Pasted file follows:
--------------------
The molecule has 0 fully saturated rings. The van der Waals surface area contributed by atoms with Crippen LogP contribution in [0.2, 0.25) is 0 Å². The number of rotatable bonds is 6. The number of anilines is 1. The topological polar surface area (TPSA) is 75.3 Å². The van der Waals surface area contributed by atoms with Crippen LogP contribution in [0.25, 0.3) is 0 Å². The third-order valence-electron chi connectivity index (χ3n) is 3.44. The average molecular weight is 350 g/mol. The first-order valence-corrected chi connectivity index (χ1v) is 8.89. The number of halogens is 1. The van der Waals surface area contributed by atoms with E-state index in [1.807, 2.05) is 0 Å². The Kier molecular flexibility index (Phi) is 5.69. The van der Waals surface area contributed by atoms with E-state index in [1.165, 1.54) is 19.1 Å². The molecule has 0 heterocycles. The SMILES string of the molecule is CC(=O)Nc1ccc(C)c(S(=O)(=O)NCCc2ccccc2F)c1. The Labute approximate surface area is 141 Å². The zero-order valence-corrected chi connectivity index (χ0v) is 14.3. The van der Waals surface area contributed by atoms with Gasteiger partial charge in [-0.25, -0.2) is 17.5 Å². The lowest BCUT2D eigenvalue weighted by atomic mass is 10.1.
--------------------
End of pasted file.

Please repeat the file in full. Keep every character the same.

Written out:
The molecule has 0 fully saturated rings. The van der Waals surface area contributed by atoms with Crippen LogP contribution in [0.2, 0.25) is 0 Å². The number of rotatable bonds is 6. The number of anilines is 1. The topological polar surface area (TPSA) is 75.3 Å². The van der Waals surface area contributed by atoms with Crippen LogP contribution in [0.25, 0.3) is 0 Å². The third-order valence-electron chi connectivity index (χ3n) is 3.44. The average molecular weight is 350 g/mol. The first-order valence-corrected chi connectivity index (χ1v) is 8.89. The number of halogens is 1. The van der Waals surface area contributed by atoms with E-state index in [1.807, 2.05) is 0 Å². The Kier molecular flexibility index (Phi) is 5.69. The van der Waals surface area contributed by atoms with E-state index in [1.165, 1.54) is 19.1 Å². The molecule has 0 heterocycles. The SMILES string of the molecule is CC(=O)Nc1ccc(C)c(S(=O)(=O)NCCc2ccccc2F)c1. The Labute approximate surface area is 141 Å². The zero-order valence-corrected chi connectivity index (χ0v) is 14.3. The van der Waals surface area contributed by atoms with Gasteiger partial charge in [-0.25, -0.2) is 17.5 Å². The lowest BCUT2D eigenvalue weighted by atomic mass is 10.1.